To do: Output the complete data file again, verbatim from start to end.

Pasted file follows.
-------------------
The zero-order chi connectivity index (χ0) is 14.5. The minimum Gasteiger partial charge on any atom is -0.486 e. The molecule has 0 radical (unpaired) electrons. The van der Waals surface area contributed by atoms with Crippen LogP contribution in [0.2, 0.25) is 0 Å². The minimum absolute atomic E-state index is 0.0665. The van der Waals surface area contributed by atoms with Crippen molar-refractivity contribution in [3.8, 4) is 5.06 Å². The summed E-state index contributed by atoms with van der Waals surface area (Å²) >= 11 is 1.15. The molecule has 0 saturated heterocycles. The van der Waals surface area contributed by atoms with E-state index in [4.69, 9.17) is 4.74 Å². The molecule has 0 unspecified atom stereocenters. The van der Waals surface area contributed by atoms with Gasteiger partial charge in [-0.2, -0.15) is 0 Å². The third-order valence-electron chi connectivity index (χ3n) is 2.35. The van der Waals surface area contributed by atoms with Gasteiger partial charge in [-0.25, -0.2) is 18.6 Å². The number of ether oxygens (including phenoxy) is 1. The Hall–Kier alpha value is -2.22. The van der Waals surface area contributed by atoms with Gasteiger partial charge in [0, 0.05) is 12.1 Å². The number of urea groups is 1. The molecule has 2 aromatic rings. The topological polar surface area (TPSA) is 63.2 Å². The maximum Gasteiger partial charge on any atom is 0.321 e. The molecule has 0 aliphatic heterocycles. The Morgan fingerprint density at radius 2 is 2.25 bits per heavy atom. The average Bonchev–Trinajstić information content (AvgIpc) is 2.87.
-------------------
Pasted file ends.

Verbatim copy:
The zero-order chi connectivity index (χ0) is 14.5. The minimum Gasteiger partial charge on any atom is -0.486 e. The molecule has 0 radical (unpaired) electrons. The van der Waals surface area contributed by atoms with Crippen LogP contribution in [0.2, 0.25) is 0 Å². The minimum absolute atomic E-state index is 0.0665. The van der Waals surface area contributed by atoms with Crippen molar-refractivity contribution in [3.8, 4) is 5.06 Å². The summed E-state index contributed by atoms with van der Waals surface area (Å²) >= 11 is 1.15. The molecule has 0 saturated heterocycles. The van der Waals surface area contributed by atoms with E-state index in [4.69, 9.17) is 4.74 Å². The molecule has 0 unspecified atom stereocenters. The van der Waals surface area contributed by atoms with Gasteiger partial charge in [-0.2, -0.15) is 0 Å². The third-order valence-electron chi connectivity index (χ3n) is 2.35. The van der Waals surface area contributed by atoms with Gasteiger partial charge in [-0.25, -0.2) is 18.6 Å². The number of ether oxygens (including phenoxy) is 1. The Hall–Kier alpha value is -2.22. The van der Waals surface area contributed by atoms with Gasteiger partial charge in [0, 0.05) is 12.1 Å². The number of urea groups is 1. The molecule has 2 aromatic rings. The topological polar surface area (TPSA) is 63.2 Å². The maximum Gasteiger partial charge on any atom is 0.321 e. The molecule has 0 aliphatic heterocycles. The Morgan fingerprint density at radius 2 is 2.25 bits per heavy atom. The average Bonchev–Trinajstić information content (AvgIpc) is 2.87.